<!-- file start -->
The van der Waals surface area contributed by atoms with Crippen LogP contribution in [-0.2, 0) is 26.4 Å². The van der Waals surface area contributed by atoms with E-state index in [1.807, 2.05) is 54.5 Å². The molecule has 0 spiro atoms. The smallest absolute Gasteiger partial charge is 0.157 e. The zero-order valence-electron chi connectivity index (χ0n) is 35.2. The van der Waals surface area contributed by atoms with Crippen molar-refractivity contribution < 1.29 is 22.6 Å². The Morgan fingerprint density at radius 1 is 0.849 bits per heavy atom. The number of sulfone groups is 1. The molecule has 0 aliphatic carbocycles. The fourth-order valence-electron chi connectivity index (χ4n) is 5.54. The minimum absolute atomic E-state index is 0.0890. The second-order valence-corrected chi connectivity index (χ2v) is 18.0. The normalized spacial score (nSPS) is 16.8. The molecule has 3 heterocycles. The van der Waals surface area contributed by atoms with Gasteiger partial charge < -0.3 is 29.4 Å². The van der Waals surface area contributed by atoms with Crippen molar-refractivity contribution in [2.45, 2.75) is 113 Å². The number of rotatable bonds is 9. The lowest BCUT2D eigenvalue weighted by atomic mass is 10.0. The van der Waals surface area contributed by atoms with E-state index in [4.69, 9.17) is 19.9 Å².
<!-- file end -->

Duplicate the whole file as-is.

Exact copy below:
The van der Waals surface area contributed by atoms with Crippen LogP contribution in [-0.2, 0) is 26.4 Å². The van der Waals surface area contributed by atoms with E-state index in [1.807, 2.05) is 54.5 Å². The molecule has 0 spiro atoms. The smallest absolute Gasteiger partial charge is 0.157 e. The zero-order valence-electron chi connectivity index (χ0n) is 35.2. The van der Waals surface area contributed by atoms with Crippen molar-refractivity contribution < 1.29 is 22.6 Å². The Morgan fingerprint density at radius 1 is 0.849 bits per heavy atom. The number of sulfone groups is 1. The molecule has 0 aliphatic carbocycles. The fourth-order valence-electron chi connectivity index (χ4n) is 5.54. The minimum absolute atomic E-state index is 0.0890. The second-order valence-corrected chi connectivity index (χ2v) is 18.0. The normalized spacial score (nSPS) is 16.8. The molecule has 3 heterocycles. The van der Waals surface area contributed by atoms with Gasteiger partial charge < -0.3 is 29.4 Å². The van der Waals surface area contributed by atoms with Crippen molar-refractivity contribution in [2.45, 2.75) is 113 Å². The number of rotatable bonds is 9. The lowest BCUT2D eigenvalue weighted by atomic mass is 10.0. The van der Waals surface area contributed by atoms with E-state index in [4.69, 9.17) is 19.9 Å².